beating ourselves up (as mums)

Worrying that you are crap is a waste of time. Worrying that you can’t do it is a waste of time. Worrying that you failed is a waste of time. No one cares. Just get on with it.

— Peter Capaldi (from a meme on Facebook)

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Image courtesy of Graphics Mouse at


As I was typing up the quote above, a thought occurred to me: for those of us who are serial ‘self beaters’, this quote is likely to make us apologise for wasting people’s time with our worrying.


I intensely dislike the part of my personality that is always telling me I’m not good enough.

This is the little voice telling me not to offer an opinion, put my name forward for a particular job, try something new, submit a piece of writing to a competition, share my picture book in front of my fellow students. The voice has a lot to answer for.

Worse, it also whispers conspiratorially, “You suck,” going on to say, “everyone else is so much better than you, who are you kidding?”

I work hard at shutting this voice up, at least on the surface. Internally, it wreaks havoc.

This is a huge topic, but I am going to try to focus on one thing only —

Mummy guilt.

If the link at the bottom of this page works for you, open it up and have a read.

If not, in a nutshell it talks about a mother beating herself up for ‘not being a good mum’. Her friend goes on to point out all the reasons why she is wrong.

This was an uplifting story.

Then, there were the comments, some of which were not so uplifting … particularly the ones posted by people who inferred they ‘knew they sucked as a mum’ — or words to that effect.

I’m sorry, but do you neglect to feed your children? Do you beat them senseless? Do you treat them as slaves? Do you ignore them all the time?

If any of these are true, then I am afraid you are justified in your assessment of your ‘mum skills’.

However, if you are ‘guilty’ of actions like:

♦ losing your cool on occasion (or more frequently)

♦ sitting them in front of a device so you can get half an hour of ‘me time’ or just get them to ‘shut up’

♦ constantly ‘nagging’ your teenager to do stuff (get up, homework, earphones out etc.)

♦ not putting on the ‘party to end all parties’ — every year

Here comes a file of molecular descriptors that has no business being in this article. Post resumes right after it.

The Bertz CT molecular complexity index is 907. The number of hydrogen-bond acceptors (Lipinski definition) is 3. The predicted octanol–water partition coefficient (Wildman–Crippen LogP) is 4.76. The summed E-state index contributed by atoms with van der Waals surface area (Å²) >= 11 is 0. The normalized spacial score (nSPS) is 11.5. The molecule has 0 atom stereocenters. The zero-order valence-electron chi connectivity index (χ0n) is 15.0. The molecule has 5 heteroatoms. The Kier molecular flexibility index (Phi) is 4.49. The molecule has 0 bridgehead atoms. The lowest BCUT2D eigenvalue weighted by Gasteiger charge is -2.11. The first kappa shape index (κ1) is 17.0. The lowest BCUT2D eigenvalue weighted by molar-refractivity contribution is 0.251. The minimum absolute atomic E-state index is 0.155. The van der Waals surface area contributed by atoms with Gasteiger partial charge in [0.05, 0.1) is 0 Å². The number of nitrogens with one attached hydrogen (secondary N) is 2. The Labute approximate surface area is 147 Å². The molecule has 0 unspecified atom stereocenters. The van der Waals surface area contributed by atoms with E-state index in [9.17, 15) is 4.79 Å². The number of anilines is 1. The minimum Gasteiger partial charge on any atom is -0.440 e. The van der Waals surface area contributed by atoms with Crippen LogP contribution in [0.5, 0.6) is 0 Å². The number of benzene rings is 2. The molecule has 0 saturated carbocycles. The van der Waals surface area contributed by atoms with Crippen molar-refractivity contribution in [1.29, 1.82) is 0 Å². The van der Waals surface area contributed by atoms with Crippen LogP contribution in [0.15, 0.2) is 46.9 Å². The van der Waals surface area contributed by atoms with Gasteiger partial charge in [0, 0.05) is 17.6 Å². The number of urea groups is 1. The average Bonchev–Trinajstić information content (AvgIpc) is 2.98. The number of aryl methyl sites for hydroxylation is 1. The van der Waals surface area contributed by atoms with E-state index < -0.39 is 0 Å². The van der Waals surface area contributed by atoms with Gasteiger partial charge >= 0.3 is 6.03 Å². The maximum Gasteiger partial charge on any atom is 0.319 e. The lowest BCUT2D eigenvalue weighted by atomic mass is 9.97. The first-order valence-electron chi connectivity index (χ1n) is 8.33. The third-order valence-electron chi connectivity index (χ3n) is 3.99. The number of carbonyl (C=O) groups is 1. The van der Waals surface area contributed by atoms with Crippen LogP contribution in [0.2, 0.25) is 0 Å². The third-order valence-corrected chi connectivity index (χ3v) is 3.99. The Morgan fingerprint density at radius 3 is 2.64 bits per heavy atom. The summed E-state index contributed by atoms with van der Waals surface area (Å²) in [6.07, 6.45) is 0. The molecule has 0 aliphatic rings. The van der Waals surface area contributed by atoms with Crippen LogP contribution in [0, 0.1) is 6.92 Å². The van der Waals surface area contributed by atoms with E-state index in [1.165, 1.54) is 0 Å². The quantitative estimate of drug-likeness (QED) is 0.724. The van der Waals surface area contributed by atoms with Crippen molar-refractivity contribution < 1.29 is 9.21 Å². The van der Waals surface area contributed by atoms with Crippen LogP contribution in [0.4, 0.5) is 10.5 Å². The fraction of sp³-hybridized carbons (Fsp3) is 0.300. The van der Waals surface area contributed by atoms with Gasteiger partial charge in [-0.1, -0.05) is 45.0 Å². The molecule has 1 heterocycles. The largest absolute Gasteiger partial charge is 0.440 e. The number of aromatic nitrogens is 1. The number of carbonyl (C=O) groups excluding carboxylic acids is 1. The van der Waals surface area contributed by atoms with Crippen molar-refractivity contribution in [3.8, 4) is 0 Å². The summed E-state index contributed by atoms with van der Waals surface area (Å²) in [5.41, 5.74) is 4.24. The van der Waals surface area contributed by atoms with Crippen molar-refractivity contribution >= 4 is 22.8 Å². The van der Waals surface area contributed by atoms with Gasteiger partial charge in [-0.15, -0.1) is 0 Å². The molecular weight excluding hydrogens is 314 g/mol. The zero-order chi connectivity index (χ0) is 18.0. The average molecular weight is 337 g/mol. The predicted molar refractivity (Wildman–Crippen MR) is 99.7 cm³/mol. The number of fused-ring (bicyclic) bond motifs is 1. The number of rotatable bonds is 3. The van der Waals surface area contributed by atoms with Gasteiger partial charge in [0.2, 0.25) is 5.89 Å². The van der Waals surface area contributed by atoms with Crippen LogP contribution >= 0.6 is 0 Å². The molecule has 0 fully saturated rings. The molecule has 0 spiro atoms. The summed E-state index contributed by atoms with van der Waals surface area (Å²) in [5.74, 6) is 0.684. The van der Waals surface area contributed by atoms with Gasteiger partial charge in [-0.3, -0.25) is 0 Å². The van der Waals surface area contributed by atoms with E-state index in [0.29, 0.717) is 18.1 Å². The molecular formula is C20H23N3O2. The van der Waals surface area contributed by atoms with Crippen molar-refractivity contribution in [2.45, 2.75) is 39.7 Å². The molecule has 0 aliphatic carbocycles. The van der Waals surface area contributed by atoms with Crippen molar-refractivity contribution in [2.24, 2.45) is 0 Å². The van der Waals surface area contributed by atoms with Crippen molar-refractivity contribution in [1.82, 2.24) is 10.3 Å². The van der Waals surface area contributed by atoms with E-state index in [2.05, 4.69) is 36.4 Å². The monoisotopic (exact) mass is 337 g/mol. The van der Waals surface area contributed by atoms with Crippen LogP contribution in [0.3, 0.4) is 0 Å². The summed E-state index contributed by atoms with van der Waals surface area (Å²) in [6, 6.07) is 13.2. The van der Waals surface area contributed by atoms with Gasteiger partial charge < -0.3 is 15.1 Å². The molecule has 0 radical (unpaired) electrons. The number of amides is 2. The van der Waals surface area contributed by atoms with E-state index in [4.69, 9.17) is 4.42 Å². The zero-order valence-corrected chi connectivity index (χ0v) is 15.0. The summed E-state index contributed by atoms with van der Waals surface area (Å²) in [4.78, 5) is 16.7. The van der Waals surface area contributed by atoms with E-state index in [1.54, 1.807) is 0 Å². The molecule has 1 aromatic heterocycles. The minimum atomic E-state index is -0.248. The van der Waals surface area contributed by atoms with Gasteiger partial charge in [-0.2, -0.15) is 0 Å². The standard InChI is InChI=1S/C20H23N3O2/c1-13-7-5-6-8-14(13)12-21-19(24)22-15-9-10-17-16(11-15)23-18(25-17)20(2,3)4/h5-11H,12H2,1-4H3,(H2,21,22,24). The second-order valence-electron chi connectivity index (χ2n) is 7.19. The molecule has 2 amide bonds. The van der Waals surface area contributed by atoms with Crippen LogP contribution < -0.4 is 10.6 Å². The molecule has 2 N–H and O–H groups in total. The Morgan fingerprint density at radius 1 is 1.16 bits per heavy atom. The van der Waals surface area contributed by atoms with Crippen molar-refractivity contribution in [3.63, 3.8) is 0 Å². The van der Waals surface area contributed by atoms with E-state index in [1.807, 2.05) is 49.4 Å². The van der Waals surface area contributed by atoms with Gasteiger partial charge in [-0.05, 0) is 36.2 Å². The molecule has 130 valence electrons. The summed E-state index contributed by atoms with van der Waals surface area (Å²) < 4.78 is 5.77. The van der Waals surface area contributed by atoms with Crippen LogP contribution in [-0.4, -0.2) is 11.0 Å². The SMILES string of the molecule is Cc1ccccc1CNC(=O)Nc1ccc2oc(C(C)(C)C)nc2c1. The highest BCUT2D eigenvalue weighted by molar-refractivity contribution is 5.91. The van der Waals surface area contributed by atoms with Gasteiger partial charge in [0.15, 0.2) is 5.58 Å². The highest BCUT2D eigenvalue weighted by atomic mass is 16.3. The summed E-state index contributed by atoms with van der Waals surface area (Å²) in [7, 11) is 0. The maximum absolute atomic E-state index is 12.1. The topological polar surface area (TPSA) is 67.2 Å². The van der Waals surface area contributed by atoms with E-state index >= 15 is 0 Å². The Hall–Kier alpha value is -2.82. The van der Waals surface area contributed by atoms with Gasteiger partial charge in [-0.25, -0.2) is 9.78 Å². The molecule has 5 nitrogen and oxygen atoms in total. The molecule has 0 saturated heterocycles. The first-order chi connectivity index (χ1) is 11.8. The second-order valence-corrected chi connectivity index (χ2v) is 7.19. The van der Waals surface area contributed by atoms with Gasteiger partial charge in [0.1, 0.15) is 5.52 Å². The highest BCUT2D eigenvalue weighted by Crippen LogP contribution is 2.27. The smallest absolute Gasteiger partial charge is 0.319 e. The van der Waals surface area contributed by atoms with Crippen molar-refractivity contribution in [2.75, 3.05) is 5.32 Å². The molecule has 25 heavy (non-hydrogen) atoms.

♦ confiscating everything they value in a desperate attempt to make them see reason (or pulling out the ‘you’re grounded — forever’ card)

♦ saying ‘No’ to completely unreasonable requests (or just because you’ve had enough)

♦ going off at them for doing or saying something that you do (and then going off again and pulling out the ‘I’m an adult, I make my own choices’ card because they have sniggered at you)

♦ anything you don’t do, even though every other parent does,

then, you are far from a ‘crap mum’.

You are a normal mum!

(And, just so I’m putting it out there — every single one of those eight examples above are from my own experience.)

There are a few places I could ‘go’ to play the blame game for this: the insane abundance of ‘parenting books’ (god, they suck); reality TV (or any TV shows featuring families, and particularly that infernal ‘Super Nanny’ woman); mother groups (which can be so supportive, yet so destructive at the same time); family (again, supportive but occasionally incredibly judgemental); and the parents of your child’s friends!

The latter one is the most problematic sometimes. Not because they go out their way to undermine you. Quite the opposite; they are going out of their way (most likely without even realising) to make sure you don’t think they suck as a mum.

At one point last year, I happened to mention on a group SMS that I was abstaining from allowing my daughter to attend a party because of some heinous misdemeanour on her part. Most people were supportive; one reaction made me see red: ‘Oh you poor thing. I’m so glad (name of angelic, butter wouldn’t melt in her mouth daughter) doesn’t behave like that.’

Get real!

That was crap — and we all knew it!

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We are all our own worst ‘judge and jury’ when it comes to being a mum. (Image courtesy of bluebay at


So, to my friend(s) who think they ‘suck as a mum’ — we all have many things we could do so much better … but ‘suck’ we do not!

And, no one cares anyway because most of us are too busy beating ourselves up to beat you up as well. There are not enough hours in the day for that.


One thought on “beating ourselves up (as mums)

  1. How easy it is for mums to take the rap for wrongdoings or mishaps under the umbrella of their parenting skills!
    As a new mum when my husband and I brought our first son home, I was made to feel inadequate by my mother in law who took my crying baby from my arms saying, ‘Give him to me! I’ll get him settled. You have no idea.’ How crap did I feel!
    Without going into numerous events, I suffered many instances of feeling ‘crap’. The worst thing is I put up with this pain. It wasn’t till old age tapped me on the shoulder that I became an assertive mum. I looked at myself in the mirror and reflected that I was ok as a mum who had successfully raised three wonderful, well-adjusted sons.
    All I can say at my ripe old age……….Goodbye crap! You have no part or room in my life anymore! I am alright, keeping my sights on Big Picture stuff!
    ‘I’ve learned that when you harbour bitterness, happiness will dock elsewhere.’ Andy Rooney


    Liked by 1 person

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